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When will Firefox offer user-friendly fingerprinting protection?

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Like many Firefox users, I'm interested in protecting myself from tracking. I use a number of privacy-focused extensions, but they don't protect well against browser fingerprinting. I've read that websites can also detect which add-ons are used, which can, counterintuitively, make the browser easier to fingerprint.

Unfortunately it is not even remotely practical to disable JS for all sites at this time. I do use NoScript - but some websites require JS to function. Enabling JS even temporarily for these sites potentially reveals a lot of unique information.

I compared the outputs for Firefox 58 to the Firefox ESR-based Tor Browser and found Tor Browser takes some interesting steps to protect users by spoofing some values and disabling some features by default.

Features that Tor Browser hides or disables: - Plugin list - WebGL

Values that Tor Browser spoofs: - System fonts (shows only common fonts) - User agent (always shows Windows) - Platform (always shows Windows) - Canvas fingerprint (appears to be very common - so I'm guessing it fakes or engineers this somehow)

The privacy.resistFingerprinting setting in about:config does seem to do many of these things in Firefox 58, but it is harder/scary for less-advanced users to enable. I would love to see this setting available in the browser's privacy preferences, and on by default in Private Browsing windows and when Tracking Protection is enabled.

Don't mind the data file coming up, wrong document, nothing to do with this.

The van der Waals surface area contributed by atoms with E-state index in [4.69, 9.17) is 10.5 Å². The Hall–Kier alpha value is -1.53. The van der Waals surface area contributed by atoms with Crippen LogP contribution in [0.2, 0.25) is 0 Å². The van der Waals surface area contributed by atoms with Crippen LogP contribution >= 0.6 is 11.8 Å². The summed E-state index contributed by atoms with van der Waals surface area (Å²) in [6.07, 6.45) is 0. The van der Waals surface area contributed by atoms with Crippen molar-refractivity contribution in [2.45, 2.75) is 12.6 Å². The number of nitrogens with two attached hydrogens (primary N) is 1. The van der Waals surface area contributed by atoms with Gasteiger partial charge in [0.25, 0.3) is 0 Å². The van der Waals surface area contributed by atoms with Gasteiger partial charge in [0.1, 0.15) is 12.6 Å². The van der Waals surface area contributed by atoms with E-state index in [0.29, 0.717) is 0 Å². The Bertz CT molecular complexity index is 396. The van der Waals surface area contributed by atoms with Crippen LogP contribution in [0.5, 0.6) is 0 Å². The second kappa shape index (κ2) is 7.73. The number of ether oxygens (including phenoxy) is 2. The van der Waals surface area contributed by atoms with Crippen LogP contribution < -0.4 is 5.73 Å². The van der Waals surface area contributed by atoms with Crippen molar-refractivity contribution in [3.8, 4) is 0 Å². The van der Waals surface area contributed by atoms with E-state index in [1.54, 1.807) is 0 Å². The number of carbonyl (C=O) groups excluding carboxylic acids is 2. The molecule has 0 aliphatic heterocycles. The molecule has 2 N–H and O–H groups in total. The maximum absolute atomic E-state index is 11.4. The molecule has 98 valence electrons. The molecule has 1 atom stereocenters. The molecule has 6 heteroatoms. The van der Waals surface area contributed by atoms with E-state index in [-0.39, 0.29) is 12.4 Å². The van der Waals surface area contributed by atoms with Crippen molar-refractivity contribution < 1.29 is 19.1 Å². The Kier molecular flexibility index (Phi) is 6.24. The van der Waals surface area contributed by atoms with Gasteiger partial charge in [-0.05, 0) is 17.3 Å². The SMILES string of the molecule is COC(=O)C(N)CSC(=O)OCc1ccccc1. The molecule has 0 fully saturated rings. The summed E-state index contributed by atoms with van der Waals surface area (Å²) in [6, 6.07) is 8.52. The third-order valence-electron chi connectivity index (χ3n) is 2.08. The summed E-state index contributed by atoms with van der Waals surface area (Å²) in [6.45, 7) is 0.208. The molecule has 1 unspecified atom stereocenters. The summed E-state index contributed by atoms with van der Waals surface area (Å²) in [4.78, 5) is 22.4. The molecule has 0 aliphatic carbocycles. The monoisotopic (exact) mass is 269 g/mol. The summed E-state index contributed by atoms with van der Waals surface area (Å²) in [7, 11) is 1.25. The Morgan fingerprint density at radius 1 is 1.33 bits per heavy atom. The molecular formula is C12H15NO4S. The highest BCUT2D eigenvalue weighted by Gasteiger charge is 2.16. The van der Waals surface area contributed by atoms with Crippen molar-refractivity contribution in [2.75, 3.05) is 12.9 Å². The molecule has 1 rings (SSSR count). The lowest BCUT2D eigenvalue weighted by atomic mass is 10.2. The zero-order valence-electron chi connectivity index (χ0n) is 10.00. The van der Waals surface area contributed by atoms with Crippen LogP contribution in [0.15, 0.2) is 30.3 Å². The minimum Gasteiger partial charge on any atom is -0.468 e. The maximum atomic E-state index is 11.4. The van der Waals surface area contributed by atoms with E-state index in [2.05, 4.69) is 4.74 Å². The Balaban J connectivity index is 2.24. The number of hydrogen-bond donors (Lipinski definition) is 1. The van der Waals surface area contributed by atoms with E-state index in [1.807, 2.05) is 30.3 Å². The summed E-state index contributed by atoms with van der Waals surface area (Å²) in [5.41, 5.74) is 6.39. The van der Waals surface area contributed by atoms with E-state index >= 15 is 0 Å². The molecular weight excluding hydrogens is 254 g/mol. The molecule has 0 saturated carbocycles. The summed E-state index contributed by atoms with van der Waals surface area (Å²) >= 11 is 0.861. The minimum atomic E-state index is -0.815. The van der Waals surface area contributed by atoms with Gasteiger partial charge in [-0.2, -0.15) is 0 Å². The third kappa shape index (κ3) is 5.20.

I couldn't find a way to disable WebGL without going into about:config either. I think it would make sense to ask the user for permission to use WebGL on a given page, since it can be used to fingerprint similarly to canvas elements.

Like many Firefox users, I'm interested in protecting myself from tracking. I use a number of privacy-focused extensions, but they don't protect well against browser fingerprinting. I've read that websites can also detect which add-ons are used, which can, counterintuitively, make the browser easier to fingerprint. Unfortunately it is not even remotely practical to disable JS for all sites at this time. I do use NoScript - but some websites require JS to function. Enabling JS even temporarily for these sites potentially reveals a lot of unique information. I compared the outputs for Firefox 58 to the Firefox ESR-based Tor Browser and found Tor Browser takes some interesting steps to protect users by spoofing some values and disabling some features by default. Features that Tor Browser hides or disables: - Plugin list - WebGL Values that Tor Browser spoofs: - System fonts (shows only common fonts) - User agent (always shows Windows) - Platform (always shows Windows) - Canvas fingerprint (appears to be very common - so I'm guessing it fakes or engineers this somehow) The privacy.resistFingerprinting setting in about:config does seem to do many of these things in Firefox 58, but it is harder/scary for less-advanced users to enable. I would love to see this setting available in the browser's privacy preferences, and on by default in Private Browsing windows and when Tracking Protection is enabled. I couldn't find a way to disable WebGL without going into about:config either. I think it would make sense to ask the user for permission to use WebGL on a given page, since it can be used to fingerprint similarly to canvas elements.